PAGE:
Brad was telling Rhapsody that the venue made him change anti-sex-worker slurs (something he thought sacrificed his artistic integrity), and they wouldn’t let him sing a song about being a member of a doubly marginalized subset of the queer community if he wasn’t actually a member of the group in question (a position he found objectionable because he had friends in that community—some of his best, I’m sure). But he had no end of problem bloviating at length about Rhapsody’s own lyric to “peg the patriarchy.” Because that was an offensive concept to him. Suddenly Rhapsody was being mansplained about just how difficult it is nowadays to be a cishet, white guy.

“I’m public enemy number one!” he whined.

Of course, this sentiment isn’t exactly entirely inaccurate from a social justice context. (It’s a little absurd in general, so it certainly gives insight into what Brad thought about social justice.) But there are ways to phrase it that could have held space for that frustration while acknowledging the context in which it mattered: “Being at the top of the social hierarchy means I have a lot of unearned and often unexamined advantages; venues that work hard to be safe spaces aren’t likely to give me free rein to say whatever I want, and that can be frustrating.” This would, of course, also mean not framing what amounts to mild frustration like a whiny victim who is being censored—as if the reaction to oppression is somehow as bad or worse than the oppression itself. Or as if there aren’t people whose identity intersects with multiple forms of marginalization who experience silencing tactics far worse than having to pick a different song from their extensive library…for a given venue. Faux wokeness is nothing new in Rhapsody’s world. The world is full of cishet, white guys who think enlightenment is castigating the "drunk uncle” bigots and then proceeding with absolute identical treatment regardless of history, institutional levers of power, or the socio/political power differentials. Exactly the sort of people who think the “real” problem is that they can’t say whatever they want in other groups’ safe spaces. 

Dealing with the disappointment that an artistic and creative favorite turns out to be kind of a “dudebro” was hard, but the worst thing for Rhapsody was realizing that she had to be silent. She had to just “grey rock” this guy and let him blow up her phone with his “it’s tough to be a cishet, white guy” complaints…and then, without rebuttal, go about her day. 

She realized she couldn’t point out his behavior was pretty entitled. She couldn’t defend the position of the venue to keep things safe for marginalized communities. She couldn’t explain why a token friend who thought a song was okay might not be a the slambangingest judge for the whole community, nor their opinion a good criteria for allowing it at a venue . And as uncomfortable as that was, she realized that she had to be silent because anything she said was going to make the interaction get even worse. She had to be the bigger person. She had to not take it personally. She had to walk away and not talk about how she really felt.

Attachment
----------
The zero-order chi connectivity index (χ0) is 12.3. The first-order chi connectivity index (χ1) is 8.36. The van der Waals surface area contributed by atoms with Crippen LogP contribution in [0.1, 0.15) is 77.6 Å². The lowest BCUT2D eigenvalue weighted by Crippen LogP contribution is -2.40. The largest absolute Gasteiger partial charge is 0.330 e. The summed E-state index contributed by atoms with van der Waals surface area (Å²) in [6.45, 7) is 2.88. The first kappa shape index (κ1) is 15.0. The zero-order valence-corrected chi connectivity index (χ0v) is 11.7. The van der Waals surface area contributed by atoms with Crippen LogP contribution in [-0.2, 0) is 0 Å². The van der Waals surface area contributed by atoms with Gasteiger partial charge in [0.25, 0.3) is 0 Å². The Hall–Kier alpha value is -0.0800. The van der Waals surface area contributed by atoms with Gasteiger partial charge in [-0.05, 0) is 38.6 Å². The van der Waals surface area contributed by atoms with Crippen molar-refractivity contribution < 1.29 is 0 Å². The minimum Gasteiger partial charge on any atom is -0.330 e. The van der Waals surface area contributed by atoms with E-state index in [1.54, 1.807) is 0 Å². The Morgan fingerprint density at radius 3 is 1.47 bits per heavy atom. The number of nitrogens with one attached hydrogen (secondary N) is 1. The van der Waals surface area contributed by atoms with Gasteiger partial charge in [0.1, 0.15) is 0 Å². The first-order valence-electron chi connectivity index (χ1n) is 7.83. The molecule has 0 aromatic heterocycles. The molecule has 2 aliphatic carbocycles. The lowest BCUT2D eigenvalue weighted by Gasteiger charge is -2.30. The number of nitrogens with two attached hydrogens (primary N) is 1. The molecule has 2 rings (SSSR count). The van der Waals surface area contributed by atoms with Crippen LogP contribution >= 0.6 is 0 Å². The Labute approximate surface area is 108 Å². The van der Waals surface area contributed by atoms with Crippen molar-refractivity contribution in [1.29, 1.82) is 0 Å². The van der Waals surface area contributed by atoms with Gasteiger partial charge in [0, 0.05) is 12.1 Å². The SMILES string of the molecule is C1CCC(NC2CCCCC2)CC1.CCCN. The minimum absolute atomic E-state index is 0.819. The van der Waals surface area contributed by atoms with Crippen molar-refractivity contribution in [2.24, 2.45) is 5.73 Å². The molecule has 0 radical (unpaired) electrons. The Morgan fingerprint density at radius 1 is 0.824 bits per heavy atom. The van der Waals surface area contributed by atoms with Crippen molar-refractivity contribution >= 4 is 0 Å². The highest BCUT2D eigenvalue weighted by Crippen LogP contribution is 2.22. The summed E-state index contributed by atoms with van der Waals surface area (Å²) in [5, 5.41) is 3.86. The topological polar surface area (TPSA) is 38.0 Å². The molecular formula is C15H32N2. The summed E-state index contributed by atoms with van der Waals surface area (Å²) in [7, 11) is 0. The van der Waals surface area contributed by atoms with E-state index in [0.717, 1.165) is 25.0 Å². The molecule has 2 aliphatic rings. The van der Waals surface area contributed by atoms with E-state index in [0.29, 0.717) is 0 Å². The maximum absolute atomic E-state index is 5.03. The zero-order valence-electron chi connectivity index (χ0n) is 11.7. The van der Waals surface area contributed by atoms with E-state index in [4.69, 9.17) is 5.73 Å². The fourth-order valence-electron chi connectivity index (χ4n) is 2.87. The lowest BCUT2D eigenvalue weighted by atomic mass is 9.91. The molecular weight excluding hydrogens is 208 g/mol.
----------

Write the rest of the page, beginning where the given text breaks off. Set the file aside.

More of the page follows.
Rhapsody has a history that makes her sensitive to abuse—particularly from narcissists. And in that moment, she realized that she was having the same reaction to Brad as she would from realizing someone was a narcissist. A deep, prevalent frustration that the best that could be achieved was walking away and “being the bigger person,” an unfortunate soft euphemism for ignoring all grievances because bringing them up will make things worse.

But the analogy between emotional abuse, particularly narcissistic abuse, and privilege is sort of a flash epiphany. Once you see it, it’s like the smudge on a movie theater screen—you probably won’t unsee it.


There could hardly be a more perfect parallel to the checklist of what characterizes a narcissist’s grandiose sense of self-importance (or the deep insecurity of covert narcissism) than can be seen in what we call privilege. Whether spoken aloud by the unapologetic racist/misogynist/transphobe/homophobe/etc…or denied vehemently while clung to in the form of hypocritical double standards, holding the worldview of superiority, entitlement, denial of empathy to some groups while demanding it for themselves, being exploitative of others while being hypersensitive to anything perceived as unfair regarding themselves, insisting all advantages have been earned despite clear evidence to the contrary, and presuming anyone who wants a fair playing field is merely envious of their success.